- Individual Thinking Patterns and Perception – The thought process of a particular individual and their perception also plays an important role. For example: If there are two friends Mike and Nigel, they might decide to take away for dinner as they are hungry. So here the primary factor is hunger, now Mike might place an order for a simple salad as he thinks that is a healthy meal and Nigel might place an order for some chicken and vegetables as according to him that is a healthy meal. Here, the concept of perception came into the picture which plays an important role in the buying decision.
- Brand Perception and the desire to buy “the best” – Brand Perception means how the product and services are perceived by the consumers in comparison with their competitors. If consumers believe that Apple laptops are better than any other brand, then the consumers will opt for Mac laptop from Apple as the brand perception is well perceived by the consumers.
2. Personal Factors:
Personal factors can include factors like an individual’s culture, gender, preference and whether they understand how the product can be used to solve the problem.
- Age – Different age group of people gets attracted to a different set of products or services. For example: New parents who are around 25 years of age will buy a different set of baby products as compared to new parents who are around 20 years of age. The marketers who master this demographic of age group are well-positioned and know their target audience.
- Culture – Nationality, religion, socio-economic, cultural factors play an important role in consumer behaviour. For example, in India initially, Kellogg’s did not succeed as it had launched a crispy flakes product to be eaten as breakfast with normal milk, but since in India people usually heat the milk and consume so the milk is either warm or lukewarm which made the flakes soggy and that was not accepted by the consumers in a wide range as it was against the Indian Culture, but later on Kellogg’s brought up new improvisation with was liked by the consumers eventually.
- Gender – Usually in any household women will be the primary person for making the buying decisions and so the decisions taken by men and women would be different and so the marketers should analyse category, quality, and quantity-wise as to how their buying decision will be taken.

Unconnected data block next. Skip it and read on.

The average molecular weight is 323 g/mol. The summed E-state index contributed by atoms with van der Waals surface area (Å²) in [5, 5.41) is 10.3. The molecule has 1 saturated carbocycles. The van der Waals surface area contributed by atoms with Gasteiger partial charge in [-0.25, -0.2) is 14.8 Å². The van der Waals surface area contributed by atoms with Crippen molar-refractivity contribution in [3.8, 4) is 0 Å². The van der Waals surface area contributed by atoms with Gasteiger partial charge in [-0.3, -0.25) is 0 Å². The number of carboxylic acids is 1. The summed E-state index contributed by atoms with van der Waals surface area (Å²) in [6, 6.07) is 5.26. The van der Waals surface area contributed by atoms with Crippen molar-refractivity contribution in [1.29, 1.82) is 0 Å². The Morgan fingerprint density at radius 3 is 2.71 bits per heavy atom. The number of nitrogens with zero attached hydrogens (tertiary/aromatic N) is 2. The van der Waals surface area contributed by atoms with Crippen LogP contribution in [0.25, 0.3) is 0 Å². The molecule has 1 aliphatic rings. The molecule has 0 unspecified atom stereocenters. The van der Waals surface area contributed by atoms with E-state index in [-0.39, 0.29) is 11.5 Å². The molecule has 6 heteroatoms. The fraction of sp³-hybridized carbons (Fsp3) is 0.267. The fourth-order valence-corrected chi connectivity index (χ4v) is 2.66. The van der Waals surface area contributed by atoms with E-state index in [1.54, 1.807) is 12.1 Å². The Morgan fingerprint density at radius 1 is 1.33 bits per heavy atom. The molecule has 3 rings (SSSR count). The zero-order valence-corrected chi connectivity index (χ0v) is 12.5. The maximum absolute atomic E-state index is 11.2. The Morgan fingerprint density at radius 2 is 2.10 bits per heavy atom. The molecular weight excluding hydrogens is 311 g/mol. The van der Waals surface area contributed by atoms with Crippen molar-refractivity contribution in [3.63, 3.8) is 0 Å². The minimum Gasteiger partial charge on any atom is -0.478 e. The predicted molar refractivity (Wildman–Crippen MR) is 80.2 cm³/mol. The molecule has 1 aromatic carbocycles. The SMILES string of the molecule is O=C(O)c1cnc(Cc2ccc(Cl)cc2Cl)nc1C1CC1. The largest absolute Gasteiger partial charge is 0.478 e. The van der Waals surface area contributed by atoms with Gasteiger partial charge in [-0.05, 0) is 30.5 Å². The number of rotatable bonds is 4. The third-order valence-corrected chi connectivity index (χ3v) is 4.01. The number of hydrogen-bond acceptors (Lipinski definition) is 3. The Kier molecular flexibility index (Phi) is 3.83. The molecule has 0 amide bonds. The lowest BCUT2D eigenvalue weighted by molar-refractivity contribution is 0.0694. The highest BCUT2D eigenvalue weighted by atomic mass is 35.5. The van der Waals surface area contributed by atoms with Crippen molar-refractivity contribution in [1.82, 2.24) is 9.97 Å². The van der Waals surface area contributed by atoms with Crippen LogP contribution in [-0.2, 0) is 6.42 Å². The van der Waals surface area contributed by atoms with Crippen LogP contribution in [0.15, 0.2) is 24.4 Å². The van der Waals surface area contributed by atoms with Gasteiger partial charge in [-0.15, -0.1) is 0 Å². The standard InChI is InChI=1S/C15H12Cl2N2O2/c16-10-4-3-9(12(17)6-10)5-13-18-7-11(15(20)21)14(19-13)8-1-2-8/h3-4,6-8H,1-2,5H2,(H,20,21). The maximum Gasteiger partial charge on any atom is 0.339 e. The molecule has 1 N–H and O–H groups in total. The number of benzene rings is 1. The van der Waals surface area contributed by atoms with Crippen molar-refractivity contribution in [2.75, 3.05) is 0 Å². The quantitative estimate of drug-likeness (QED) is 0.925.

- Habits, Interests and Lifestyle – Every individual have their preferences, interests and so the marketers should understand their target audience and must sell their products and services accordingly. For example, A waterproof backpack might prove to be more successful for marketers to sell it to the consumers who like to go for outdoor trek or hike rather than one who is staying at home.
3. Social Factors:
Consumer’s family dynamic, their income level, where they live can also be considered as some of the social factors that can be considered for the buying decision of a consumer based on the money they want to spend on a particular product or a service.
- Income Level – There is a thin line of difference between wants and needs and in the case of income level if the income level of a consumer is low income will be concerned with buying based on needs versus wants whereas the high-income level consumers have a more expendable income and thus may be inclined to buy products based on wants instead of needs.
- Living Conditions – Living conditions can include factors like whether they rent the house or have of their own, also the neighbourhood where they live, plays an important factor in the buying decision of the consumer. For example: If a person lives in a rented apartment the chances of them buying home appliances like microwave, oven, etc. will be comparatively less as to the one who stays in their own home.
- Interactions with the community-driven environment – Consumers desire to fit into the shoes of their friends, peers, family, and neighbours often play an important role in the buying decision of the consumer. For example: If most of the employees in a company buy a particular brand of a luxury car, then the other employees who will buy the car in the future will also prefer to buy the car from the same brand, they are likely to choose something similar.